Sotalol-Induced Beta Blockade in Cardiac Patients
Sotalol (MJ 1999), a beta-adrenergic blocking agent found to have no significant intrinsic myocardial depressant effects, was administered intravenously to 20 patients with heart disease. Eight of the patients had clinical and hemodynamic evidence of chronic heart failure. Doses ranged from 0.2 to 0.6 mg/kg.
In all studies, heart rate decreased significantly, accompanied by comparable decreases in cardiac index and tension-time index. There were, however, no significant changes in stroke index, mean blood pressure, or left ventricular end-diastolic pressure—even in those patients with advanced heart failure, indicating that the changes noted were primarily rate-related and could not be ascribed to myocardial depression. To confirm this, further studies were performed in which heart rate was held constant by atrial pacing in normal and catecholamine-depleted dogs. Sotalol, at doses much higher than the minimal beta-blocking dose, did not change stroke index, blood pressure, left ventricular end-diastolic pressure, or estimated maximal velocity of isotonic shortening (Vmax), confirming that myocardial contractility was unaffected.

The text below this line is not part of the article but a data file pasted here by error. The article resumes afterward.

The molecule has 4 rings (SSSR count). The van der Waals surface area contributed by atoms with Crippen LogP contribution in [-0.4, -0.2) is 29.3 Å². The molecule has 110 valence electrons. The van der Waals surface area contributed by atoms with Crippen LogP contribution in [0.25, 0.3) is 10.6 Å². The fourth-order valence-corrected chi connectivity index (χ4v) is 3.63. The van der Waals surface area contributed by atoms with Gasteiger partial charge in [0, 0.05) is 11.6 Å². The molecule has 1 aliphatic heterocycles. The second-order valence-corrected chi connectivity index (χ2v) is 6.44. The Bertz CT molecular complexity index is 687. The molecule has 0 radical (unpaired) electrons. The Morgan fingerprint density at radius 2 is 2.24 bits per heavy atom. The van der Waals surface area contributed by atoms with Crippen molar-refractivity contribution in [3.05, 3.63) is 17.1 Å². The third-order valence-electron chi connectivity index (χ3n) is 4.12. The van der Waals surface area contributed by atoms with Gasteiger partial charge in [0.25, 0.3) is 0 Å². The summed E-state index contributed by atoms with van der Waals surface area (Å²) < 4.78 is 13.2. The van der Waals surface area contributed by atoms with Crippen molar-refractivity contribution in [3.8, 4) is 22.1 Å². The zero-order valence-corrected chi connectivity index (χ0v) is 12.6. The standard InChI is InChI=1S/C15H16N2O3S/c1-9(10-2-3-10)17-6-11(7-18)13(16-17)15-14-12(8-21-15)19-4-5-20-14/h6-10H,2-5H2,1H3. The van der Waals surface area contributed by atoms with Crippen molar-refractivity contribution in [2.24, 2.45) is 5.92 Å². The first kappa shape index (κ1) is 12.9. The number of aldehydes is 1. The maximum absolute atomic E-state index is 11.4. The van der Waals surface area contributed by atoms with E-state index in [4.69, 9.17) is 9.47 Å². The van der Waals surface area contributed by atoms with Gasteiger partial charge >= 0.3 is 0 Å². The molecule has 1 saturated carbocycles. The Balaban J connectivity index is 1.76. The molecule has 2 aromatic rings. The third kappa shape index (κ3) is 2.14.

It is concluded that sotalol-induced beta blockade had no observable myocardial depressant action in dogs or adverse hemodynamic effects in cardiac patients, even when advanced chronic heart failure was present.
- Beta-adrenergic influences in heart failure
- Force-velocity relationship in intact circulation
- Myocardial contractility
- Myocardial depression
- Received March 2, 1970.
- Accepted March 20, 1970.
- © 1970 American Heart Association, Inc.